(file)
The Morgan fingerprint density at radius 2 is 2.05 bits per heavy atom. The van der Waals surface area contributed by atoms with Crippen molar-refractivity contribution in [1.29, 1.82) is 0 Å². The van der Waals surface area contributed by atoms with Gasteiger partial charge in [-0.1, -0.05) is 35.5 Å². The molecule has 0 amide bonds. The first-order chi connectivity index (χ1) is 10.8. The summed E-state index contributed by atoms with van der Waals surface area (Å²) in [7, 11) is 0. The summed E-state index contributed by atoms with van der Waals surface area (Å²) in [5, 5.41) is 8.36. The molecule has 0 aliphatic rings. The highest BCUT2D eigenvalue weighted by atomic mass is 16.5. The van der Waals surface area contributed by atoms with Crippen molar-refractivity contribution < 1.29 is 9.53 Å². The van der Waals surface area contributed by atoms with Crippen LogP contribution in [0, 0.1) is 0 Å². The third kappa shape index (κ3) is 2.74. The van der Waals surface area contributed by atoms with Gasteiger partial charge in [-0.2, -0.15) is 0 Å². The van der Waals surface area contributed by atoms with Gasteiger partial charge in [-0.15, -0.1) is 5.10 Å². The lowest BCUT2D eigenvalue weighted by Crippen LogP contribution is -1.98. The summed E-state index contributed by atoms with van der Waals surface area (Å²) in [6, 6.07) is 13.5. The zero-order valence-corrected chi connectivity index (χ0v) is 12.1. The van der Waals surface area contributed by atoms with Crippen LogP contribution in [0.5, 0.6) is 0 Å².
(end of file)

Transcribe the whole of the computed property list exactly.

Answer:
The Morgan fingerprint density at radius 2 is 2.05 bits per heavy atom. The van der Waals surface area contributed by atoms with Crippen molar-refractivity contribution in [1.29, 1.82) is 0 Å². The van der Waals surface area contributed by atoms with Gasteiger partial charge in [-0.1, -0.05) is 35.5 Å². The molecule has 0 amide bonds. The first-order chi connectivity index (χ1) is 10.8. The summed E-state index contributed by atoms with van der Waals surface area (Å²) in [7, 11) is 0. The summed E-state index contributed by atoms with van der Waals surface area (Å²) in [5, 5.41) is 8.36. The molecule has 0 aliphatic rings. The highest BCUT2D eigenvalue weighted by atomic mass is 16.5. The van der Waals surface area contributed by atoms with Crippen molar-refractivity contribution < 1.29 is 9.53 Å². The van der Waals surface area contributed by atoms with Crippen LogP contribution in [0, 0.1) is 0 Å². The third kappa shape index (κ3) is 2.74. The van der Waals surface area contributed by atoms with Gasteiger partial charge in [-0.2, -0.15) is 0 Å². The van der Waals surface area contributed by atoms with Gasteiger partial charge in [-0.15, -0.1) is 5.10 Å². The lowest BCUT2D eigenvalue weighted by Crippen LogP contribution is -1.98. The summed E-state index contributed by atoms with van der Waals surface area (Å²) in [6, 6.07) is 13.5. The zero-order valence-corrected chi connectivity index (χ0v) is 12.1. The van der Waals surface area contributed by atoms with Crippen LogP contribution in [0.5, 0.6) is 0 Å².